- Jonah Keri, Page 2
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Jermaine Dye, Paul Konerko, Mark Buehrle and others still remain from the White Sox's 2005 championship team. But breakout seasons by Carlos Quentin, John Danks, Alexei Ramirez and Gavin Floyd were the difference-makers as Chicago snagged another AL Central flag.
Three of the four breakout stars came via trade, while Ramirez was a hidden gem plucked from Cuba, underscoring the talent evaluation and deal-making abilities of general manager Kenny Williams and the White Sox's front office. They'll need better production from 20-somethings Nick Swisher and Josh Fields as their core of plodding sluggers grows a year older.
Speed and athleticism. When the White Sox faced the Rays in the ALDS, they got exposed as an aging, station-to-station team that couldn't keep up with the Rays' versatile attack.
Not that there's anything wrong with relying on starting pitching and three-run homers. But bringing in better baserunners and defenders (the White Sox finished just 20th in Defensive Efficiency in '08) would give the Pale Hose, in poker parlance, more outs.
Lots of potential losses, but none that figure to hurt much. The White Sox will need a healthy season from Fields to replace Crede. Other than that, the other departing players were largely nonfactors, including Griffey, who generated a ton of headlines for someone who hit .260 with three homers after coming over via trade.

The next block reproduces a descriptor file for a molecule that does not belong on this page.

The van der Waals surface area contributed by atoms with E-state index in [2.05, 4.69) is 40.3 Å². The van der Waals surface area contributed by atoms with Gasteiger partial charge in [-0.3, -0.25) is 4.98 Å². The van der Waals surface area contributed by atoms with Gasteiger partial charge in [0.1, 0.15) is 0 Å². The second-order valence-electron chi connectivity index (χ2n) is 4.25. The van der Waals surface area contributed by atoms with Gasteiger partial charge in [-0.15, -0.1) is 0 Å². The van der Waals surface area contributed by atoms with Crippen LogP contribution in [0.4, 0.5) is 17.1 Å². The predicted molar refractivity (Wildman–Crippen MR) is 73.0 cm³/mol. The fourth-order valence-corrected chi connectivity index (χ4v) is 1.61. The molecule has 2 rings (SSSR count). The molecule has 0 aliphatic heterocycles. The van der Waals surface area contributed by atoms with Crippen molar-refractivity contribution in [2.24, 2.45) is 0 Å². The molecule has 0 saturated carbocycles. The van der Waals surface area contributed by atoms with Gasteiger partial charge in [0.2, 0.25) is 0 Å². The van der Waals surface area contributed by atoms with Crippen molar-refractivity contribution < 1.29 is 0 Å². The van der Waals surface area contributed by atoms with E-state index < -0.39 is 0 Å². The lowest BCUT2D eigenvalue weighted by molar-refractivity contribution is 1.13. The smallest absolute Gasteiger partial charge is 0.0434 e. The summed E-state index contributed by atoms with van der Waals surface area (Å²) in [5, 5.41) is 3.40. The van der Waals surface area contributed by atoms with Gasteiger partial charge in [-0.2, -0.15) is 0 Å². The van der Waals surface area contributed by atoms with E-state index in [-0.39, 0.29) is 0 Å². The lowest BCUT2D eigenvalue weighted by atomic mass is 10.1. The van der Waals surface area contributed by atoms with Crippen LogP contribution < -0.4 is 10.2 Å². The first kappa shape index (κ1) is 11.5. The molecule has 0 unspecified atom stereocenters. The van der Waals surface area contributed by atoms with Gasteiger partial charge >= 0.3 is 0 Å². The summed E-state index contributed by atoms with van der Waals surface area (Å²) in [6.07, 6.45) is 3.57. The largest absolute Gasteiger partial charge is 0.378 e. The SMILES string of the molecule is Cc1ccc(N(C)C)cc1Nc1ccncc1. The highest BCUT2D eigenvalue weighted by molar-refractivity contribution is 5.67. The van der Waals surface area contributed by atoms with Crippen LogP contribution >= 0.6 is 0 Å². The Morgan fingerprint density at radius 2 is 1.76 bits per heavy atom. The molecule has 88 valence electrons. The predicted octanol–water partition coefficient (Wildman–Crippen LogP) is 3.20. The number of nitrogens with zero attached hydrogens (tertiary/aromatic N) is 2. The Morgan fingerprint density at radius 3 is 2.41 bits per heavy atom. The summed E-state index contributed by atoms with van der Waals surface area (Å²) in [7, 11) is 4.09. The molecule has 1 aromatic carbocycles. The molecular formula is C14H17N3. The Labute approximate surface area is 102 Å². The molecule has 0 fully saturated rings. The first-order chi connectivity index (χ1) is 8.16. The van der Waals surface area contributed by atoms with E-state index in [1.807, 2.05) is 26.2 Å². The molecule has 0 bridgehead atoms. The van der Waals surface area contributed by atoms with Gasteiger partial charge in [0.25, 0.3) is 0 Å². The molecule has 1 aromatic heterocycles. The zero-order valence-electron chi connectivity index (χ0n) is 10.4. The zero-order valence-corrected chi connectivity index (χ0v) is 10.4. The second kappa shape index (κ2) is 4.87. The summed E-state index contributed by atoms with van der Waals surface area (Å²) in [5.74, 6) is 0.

There's outfield depth here, with Dewayne Wise likely to return to a fourth outfielder role after starting in the playoffs. The Sox could also dip into their bullpen depth and move a reliever if necessary. The team has few glaring needs, though, with next year's everyday lineup and the top four spots in the rotation all but etched in stone.
No truly elite prospects in the high minors, but the White Sox do have a number of contributors on the way. Aaron Poreda, Lance Broadway and Jack Egbert could help bolster both the back of the rotation and the bullpen. Chris Getz should provide middle-infield depth.
Few teams figure to change less from last season to the next than the White Sox. The question is where the team might find sources of improvement. Quentin, Danks and Floyd took such huge steps forward that a season of consolidation wouldn't be a surprise. Dye, Konerko, Thome and A.J. Pierzynski will all be another year past their primes.
The Sox could approach last season's 88 wins with a similar cast of characters. The question is: Will that be enough for a repeat?